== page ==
By Pam Pikkert
We have all heard the horror stories about huge mortgage penalties.
Like the time your friend wanted to refinance her home so that she could open a small business only to find out that it was going to cost her a $13,000 penalty to break her mortgage.
This should not come as a surprise. It would have been in the initial paperwork from the mortgage lender and seen again at the lawyer’s office. A mortgage is a contract and when it is broken there is a penalty assessed and charged. You will have agreed to this.
The institution that lent the money did so with the expectation that they would see a return on that investment so when the contract is broken there is a penalty to protect their interests. If you think about it, there is even a penalty to break a cell phone contract so the provider can recoup the costs they incurred so it stands to follow that of course there would be a penalty on a mortgage.
The terms of the penalty are clearly outlined in the mortgage approval which you will sign.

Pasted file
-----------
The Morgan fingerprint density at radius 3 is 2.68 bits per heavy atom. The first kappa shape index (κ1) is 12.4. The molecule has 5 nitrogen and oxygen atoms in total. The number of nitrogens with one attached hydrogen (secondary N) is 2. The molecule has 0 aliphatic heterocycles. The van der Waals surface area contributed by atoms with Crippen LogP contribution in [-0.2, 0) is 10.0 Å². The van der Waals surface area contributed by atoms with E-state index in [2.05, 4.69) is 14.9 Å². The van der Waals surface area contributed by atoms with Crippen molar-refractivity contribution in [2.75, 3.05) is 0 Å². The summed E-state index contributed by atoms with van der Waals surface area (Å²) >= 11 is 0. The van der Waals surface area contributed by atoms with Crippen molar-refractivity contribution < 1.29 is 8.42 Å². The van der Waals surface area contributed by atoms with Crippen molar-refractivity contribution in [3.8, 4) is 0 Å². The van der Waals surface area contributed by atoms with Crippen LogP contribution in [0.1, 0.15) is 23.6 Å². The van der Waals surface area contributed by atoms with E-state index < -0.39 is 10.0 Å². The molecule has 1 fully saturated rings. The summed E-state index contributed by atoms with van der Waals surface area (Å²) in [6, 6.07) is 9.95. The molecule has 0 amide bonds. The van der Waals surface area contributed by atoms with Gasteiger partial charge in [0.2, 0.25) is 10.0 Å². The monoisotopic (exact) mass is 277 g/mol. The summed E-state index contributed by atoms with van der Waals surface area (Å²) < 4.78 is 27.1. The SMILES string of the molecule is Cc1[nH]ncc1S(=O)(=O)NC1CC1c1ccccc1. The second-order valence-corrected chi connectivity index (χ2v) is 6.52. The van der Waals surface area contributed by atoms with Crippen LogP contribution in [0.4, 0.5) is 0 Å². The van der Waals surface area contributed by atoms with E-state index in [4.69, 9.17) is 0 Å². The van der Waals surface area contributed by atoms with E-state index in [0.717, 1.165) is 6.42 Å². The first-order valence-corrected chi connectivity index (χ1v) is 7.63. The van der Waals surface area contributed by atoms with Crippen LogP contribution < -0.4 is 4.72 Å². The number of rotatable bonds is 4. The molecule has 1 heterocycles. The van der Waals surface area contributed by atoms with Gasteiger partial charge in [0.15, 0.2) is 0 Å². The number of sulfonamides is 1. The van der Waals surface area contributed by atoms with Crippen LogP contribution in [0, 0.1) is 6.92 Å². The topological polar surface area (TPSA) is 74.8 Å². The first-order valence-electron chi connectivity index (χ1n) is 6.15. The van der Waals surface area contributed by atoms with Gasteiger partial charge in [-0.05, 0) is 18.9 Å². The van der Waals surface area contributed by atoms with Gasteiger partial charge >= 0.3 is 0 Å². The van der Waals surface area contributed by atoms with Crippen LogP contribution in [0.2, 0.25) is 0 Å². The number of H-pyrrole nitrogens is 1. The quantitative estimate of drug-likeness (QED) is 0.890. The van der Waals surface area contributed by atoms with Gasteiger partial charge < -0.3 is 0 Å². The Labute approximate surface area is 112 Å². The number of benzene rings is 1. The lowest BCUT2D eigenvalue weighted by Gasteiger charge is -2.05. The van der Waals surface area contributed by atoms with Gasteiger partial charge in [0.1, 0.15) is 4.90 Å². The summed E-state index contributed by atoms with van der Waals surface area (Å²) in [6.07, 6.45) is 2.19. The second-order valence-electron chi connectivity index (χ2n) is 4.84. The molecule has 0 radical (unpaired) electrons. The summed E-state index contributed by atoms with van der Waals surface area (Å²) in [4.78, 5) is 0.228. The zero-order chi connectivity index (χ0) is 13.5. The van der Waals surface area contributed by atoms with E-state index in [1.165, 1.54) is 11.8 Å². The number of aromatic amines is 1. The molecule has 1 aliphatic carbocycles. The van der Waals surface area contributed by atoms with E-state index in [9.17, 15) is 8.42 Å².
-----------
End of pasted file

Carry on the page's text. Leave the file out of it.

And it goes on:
The onus is on you to ask questions and to make sure you are comfortable with the terms of the mortgage offer. With so many mortgage lenders in Canada, you can very easily seek out other options if needed.
There are two ways the mortgage penalty can be calculated.
1. Three month’s interest – this is a very simple one to figure out. You take the interest portion of the mortgage payment and multiply it by three.
For instance: mortgage balance of $300,000 at 2.79% = $693.48/month interest times three months or $2,080.44 penalty.
2. The IRD or Interest Rate Differential – this is where things get trickier. The IRD is based on:
• The amount you are pre-paying; and,
• An interest rate that equals the difference between your original mortgage interest rate and the interest rate that the lender can charge today when re-lending the funds for the remaining term of the mortgage.
In Canada, there is no one size fits all in how the IRD is calculated and it can vary greatly from lender to lender. There can be a very big difference depending on the comparison rate that is used. I have seen this vary from $2,850 to $12,345 when all else was equal but the lender.
Things to note:
• You will be assessed the GREATER of the two penalties.
• You should always call your lender directly to get the penalty amount and do not rely on online calculators.
• You can avoid the penalty by porting the current mortgage if you are moving or waiting until the end of the term.
• A variable rate mortgage is usually accompanied by only the three-month interest penalty.
Given that 6/10 mortgages in Canada are broken around the 36-month mark, wouldn’t it be better to find out before you sign how your mortgage lender calculates their penalty just in case?
Pam Pikkert is a mortgage broker with Dominion Lending Centres – Regional Mortgage Group in Red Deer.